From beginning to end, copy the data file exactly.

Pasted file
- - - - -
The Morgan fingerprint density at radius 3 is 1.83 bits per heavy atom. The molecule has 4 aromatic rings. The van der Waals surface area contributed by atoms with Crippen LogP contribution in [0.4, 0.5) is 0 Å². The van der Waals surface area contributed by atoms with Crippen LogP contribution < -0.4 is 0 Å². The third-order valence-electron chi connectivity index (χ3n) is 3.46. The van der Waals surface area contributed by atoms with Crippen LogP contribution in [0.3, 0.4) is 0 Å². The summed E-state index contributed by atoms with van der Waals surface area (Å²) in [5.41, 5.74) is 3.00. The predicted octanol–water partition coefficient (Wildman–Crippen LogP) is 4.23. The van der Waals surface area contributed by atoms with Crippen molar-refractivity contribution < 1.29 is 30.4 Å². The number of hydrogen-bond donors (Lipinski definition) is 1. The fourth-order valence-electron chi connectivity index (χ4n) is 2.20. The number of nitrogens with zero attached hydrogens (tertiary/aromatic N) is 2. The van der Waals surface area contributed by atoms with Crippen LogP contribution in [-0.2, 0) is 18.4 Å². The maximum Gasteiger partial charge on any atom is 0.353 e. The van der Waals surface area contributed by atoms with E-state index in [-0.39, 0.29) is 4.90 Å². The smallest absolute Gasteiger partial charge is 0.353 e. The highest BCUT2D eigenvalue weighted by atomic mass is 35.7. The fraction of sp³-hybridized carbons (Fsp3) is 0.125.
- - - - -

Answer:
The Morgan fingerprint density at radius 3 is 1.83 bits per heavy atom. The molecule has 4 aromatic rings. The van der Waals surface area contributed by atoms with Crippen LogP contribution in [0.4, 0.5) is 0 Å². The van der Waals surface area contributed by atoms with Crippen LogP contribution < -0.4 is 0 Å². The third-order valence-electron chi connectivity index (χ3n) is 3.46. The van der Waals surface area contributed by atoms with Crippen LogP contribution in [0.3, 0.4) is 0 Å². The summed E-state index contributed by atoms with van der Waals surface area (Å²) in [5.41, 5.74) is 3.00. The predicted octanol–water partition coefficient (Wildman–Crippen LogP) is 4.23. The van der Waals surface area contributed by atoms with Crippen molar-refractivity contribution < 1.29 is 30.4 Å². The number of hydrogen-bond donors (Lipinski definition) is 1. The fourth-order valence-electron chi connectivity index (χ4n) is 2.20. The number of nitrogens with zero attached hydrogens (tertiary/aromatic N) is 2. The van der Waals surface area contributed by atoms with Crippen LogP contribution in [-0.2, 0) is 18.4 Å². The maximum Gasteiger partial charge on any atom is 0.353 e. The van der Waals surface area contributed by atoms with E-state index in [-0.39, 0.29) is 4.90 Å². The smallest absolute Gasteiger partial charge is 0.353 e. The highest BCUT2D eigenvalue weighted by atomic mass is 35.7. The fraction of sp³-hybridized carbons (Fsp3) is 0.125.